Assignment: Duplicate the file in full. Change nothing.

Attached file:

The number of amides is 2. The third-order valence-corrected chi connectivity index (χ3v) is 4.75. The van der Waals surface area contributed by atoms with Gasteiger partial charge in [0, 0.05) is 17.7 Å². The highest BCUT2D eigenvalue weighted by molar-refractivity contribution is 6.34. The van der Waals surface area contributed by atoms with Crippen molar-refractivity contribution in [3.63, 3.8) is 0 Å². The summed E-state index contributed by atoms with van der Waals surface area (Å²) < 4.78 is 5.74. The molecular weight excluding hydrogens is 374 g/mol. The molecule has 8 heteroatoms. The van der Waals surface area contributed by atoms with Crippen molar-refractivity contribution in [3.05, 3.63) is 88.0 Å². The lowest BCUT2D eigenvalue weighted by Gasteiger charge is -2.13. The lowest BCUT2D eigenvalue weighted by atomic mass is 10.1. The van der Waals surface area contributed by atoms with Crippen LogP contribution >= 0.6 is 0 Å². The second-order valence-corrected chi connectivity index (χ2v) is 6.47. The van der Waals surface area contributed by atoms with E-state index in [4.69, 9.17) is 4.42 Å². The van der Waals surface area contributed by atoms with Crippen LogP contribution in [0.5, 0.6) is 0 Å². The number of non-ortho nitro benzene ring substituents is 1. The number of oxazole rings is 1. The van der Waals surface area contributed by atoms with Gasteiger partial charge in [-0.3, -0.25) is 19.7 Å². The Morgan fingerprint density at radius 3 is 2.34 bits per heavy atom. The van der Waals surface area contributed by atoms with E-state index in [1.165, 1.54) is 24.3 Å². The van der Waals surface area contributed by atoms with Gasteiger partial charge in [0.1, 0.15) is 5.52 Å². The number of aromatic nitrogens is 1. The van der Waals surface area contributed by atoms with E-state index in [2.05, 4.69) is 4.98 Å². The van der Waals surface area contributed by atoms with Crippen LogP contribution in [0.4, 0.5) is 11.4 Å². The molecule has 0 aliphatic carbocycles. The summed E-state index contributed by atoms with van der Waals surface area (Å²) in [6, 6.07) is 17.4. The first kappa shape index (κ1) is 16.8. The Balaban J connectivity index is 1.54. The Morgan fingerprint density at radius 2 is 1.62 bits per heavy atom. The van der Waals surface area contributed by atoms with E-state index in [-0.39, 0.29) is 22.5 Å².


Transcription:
The number of amides is 2. The third-order valence-corrected chi connectivity index (χ3v) is 4.75. The van der Waals surface area contributed by atoms with Gasteiger partial charge in [0, 0.05) is 17.7 Å². The highest BCUT2D eigenvalue weighted by molar-refractivity contribution is 6.34. The van der Waals surface area contributed by atoms with Crippen molar-refractivity contribution in [3.63, 3.8) is 0 Å². The summed E-state index contributed by atoms with van der Waals surface area (Å²) < 4.78 is 5.74. The molecular weight excluding hydrogens is 374 g/mol. The molecule has 8 heteroatoms. The van der Waals surface area contributed by atoms with Crippen molar-refractivity contribution in [3.05, 3.63) is 88.0 Å². The lowest BCUT2D eigenvalue weighted by Gasteiger charge is -2.13. The lowest BCUT2D eigenvalue weighted by atomic mass is 10.1. The van der Waals surface area contributed by atoms with Crippen LogP contribution >= 0.6 is 0 Å². The second-order valence-corrected chi connectivity index (χ2v) is 6.47. The van der Waals surface area contributed by atoms with E-state index in [4.69, 9.17) is 4.42 Å². The van der Waals surface area contributed by atoms with Crippen LogP contribution in [0.5, 0.6) is 0 Å². The number of non-ortho nitro benzene ring substituents is 1. The number of oxazole rings is 1. The van der Waals surface area contributed by atoms with Gasteiger partial charge in [-0.3, -0.25) is 19.7 Å². The Morgan fingerprint density at radius 3 is 2.34 bits per heavy atom. The van der Waals surface area contributed by atoms with E-state index in [1.165, 1.54) is 24.3 Å². The van der Waals surface area contributed by atoms with Gasteiger partial charge in [0.1, 0.15) is 5.52 Å². The number of aromatic nitrogens is 1. The van der Waals surface area contributed by atoms with E-state index in [2.05, 4.69) is 4.98 Å². The van der Waals surface area contributed by atoms with Crippen LogP contribution in [0.4, 0.5) is 11.4 Å². The molecule has 0 aliphatic carbocycles. The summed E-state index contributed by atoms with van der Waals surface area (Å²) in [6, 6.07) is 17.4. The first kappa shape index (κ1) is 16.8. The Balaban J connectivity index is 1.54. The Morgan fingerprint density at radius 2 is 1.62 bits per heavy atom. The van der Waals surface area contributed by atoms with E-state index in [-0.39, 0.29) is 22.5 Å².